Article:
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Google Analytics Users Flow Report

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Google Analytics Users Flow Report daily-golden-nugget-1107-48
In this edition of the Daily Golden Nugget, I'm going to show you one of the more visually interesting reports inside Google Analytics. It's the User Flow report, and with it, you can see how your website visitors are moving through your website.

At the time of this writing, the first report you see when logging into your Google Analytics account is the Audience Overview. From that report, you simply click on the User Flow link on the left menu as shown here:

Google Analytics Users Flow Report 1107-google-analytics-user-flow-menu-83

The report you see there shows all the visitors to your website and how they moved from one page of your site to another. Instead of looking at all your visitors, I want you to look at your mobile traffic only. Please refer back to this Nugget from last week to see how to segment your mobile traffic on this report.

This is what my report looks like with mobile segmented traffic:

Google Analytics Users Flow Report 1107-ga-user-flow-report-segmented-mobile-traffic-81
(click to enlarge)

What you see here is a visualization of what countries your visitors come from, what page they land on first, and what subsequent pages they click on.

The first thing I want to point out is how 5,380 people entered the website through the "/" page and 602 entered through the "/index.html" page. These two pages are actually the same page. Here's a larger view:

Google Analytics Users Flow Report 1107-users-flow-reports-same-page-39

By default, Google Analytics will track every page of your website separately. From their point of view, the page they track when someone clicks on your domain name is a different page than your index.html or index.php page.

So this: perosijewelers.com
Is different than this: perosijewelers.com/index.html

Obviously these are the same page, but Google Analytics doesn't know that unless you tell it. Follow these 3 steps to tell Analytics what your default home page is:

1. Click the Admin link at the top of the screen.
2. Click the View Settings link that will appear on the right side of your screen.
3. Type out your home page in the "Default page" box.

Here's what that looks like:

Google Analytics Users Flow Report 1107-ga-setting-default-page-76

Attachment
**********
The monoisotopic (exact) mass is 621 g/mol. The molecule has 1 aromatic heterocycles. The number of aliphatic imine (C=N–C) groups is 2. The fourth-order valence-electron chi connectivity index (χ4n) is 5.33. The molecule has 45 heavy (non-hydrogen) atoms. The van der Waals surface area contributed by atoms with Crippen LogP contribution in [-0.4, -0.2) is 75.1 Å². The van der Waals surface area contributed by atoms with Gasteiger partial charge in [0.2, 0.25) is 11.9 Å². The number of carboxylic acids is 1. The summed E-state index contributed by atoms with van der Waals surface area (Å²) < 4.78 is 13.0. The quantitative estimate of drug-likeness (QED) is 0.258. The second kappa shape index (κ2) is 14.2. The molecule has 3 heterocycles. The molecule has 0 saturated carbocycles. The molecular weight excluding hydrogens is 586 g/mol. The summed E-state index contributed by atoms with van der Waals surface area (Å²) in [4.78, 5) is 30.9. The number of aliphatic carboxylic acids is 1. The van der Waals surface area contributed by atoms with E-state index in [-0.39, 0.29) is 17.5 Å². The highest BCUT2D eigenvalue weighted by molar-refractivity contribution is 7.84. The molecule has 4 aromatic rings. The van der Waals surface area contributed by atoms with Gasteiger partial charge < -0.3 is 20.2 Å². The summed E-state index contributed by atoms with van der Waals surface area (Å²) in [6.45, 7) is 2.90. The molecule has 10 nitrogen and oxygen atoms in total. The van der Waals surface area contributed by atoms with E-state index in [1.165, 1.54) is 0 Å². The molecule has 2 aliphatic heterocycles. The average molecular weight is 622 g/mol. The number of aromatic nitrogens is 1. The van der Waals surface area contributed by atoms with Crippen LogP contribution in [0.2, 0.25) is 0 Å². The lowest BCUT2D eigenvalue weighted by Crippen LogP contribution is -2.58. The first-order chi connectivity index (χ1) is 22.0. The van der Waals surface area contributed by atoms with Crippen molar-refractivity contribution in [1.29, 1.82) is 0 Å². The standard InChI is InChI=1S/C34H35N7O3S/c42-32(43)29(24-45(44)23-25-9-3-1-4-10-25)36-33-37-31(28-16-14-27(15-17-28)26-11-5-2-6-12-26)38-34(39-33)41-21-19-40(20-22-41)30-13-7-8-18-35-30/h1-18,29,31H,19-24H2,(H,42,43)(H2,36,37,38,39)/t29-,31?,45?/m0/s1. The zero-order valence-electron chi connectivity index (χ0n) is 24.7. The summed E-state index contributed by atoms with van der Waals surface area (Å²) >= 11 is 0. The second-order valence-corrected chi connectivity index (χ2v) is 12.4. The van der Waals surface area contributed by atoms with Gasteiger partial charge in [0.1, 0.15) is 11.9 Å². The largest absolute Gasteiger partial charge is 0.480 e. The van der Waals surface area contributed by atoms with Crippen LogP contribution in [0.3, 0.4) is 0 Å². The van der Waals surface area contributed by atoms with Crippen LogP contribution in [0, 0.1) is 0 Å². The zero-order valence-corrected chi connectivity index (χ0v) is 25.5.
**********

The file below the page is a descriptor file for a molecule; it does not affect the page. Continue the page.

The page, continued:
Google Analytics will start tracking your pages differently as soon as you make this settings change, but this setting will not change the previously recorded data.

Getting back to the User Flow report, notice that there are 219 mobile users who arrived through the blog pages. If you're spending time and money on blogging, wouldn't it be good to know how this is benefiting you? You can see that visual benefit by highlighting the blogging traffic.

Click on any one of the page flows to more closely examine the traffic through that page. When you click on one of those green pages see the popup window shown here:

Google Analytics Users Flow Report 1107-ga-highlight-traffic-through-here-20

Click the option to "Highlight traffic through here" to reveal this new traffic pattern:

Google Analytics Users Flow Report 1107-user-flow-traffic-through-page-36
(click to enlarge)

With the traffic highlighted like that, you can see exactly how many people continued from the blog pages of your site to other pages. Clearly we can see that 25 visitors continued to the online product catalog. Most likely those 25 people were reading blog that linked to a specific product or area of a product catalog.

We can continue to dig even deeper by clicking on the dark gray line shown here:

Google Analytics Users Flow Report 1107-ga-highlighting-even-more-traffic-1

This is the new user flow report I saw:


Google Analytics Users Flow Report 1107-ga-blog-catalog-user-flow-58
(click to enlarge)

This new report isolates those 25 mobile visitors completely. We can see that 15 of them continued on to other pages of the site while 2 went to the home page. Of those 17 people, 8 of them continued even further.

Even though I'm only showing mobile traffic in the reporting today, it seems like there's a good chance that the blog attracted at least 8, but hopefully 17 paying customers over the last 30 days.

In conclusion, you can see that the Users Flow report in Google Analytics can be used to help improve the usability of a website and test to see if your marketing efforts are attracting real customers.




AT: 10/21/2014 11:13:15 AM   LINK TO THIS GOLD NUGGET
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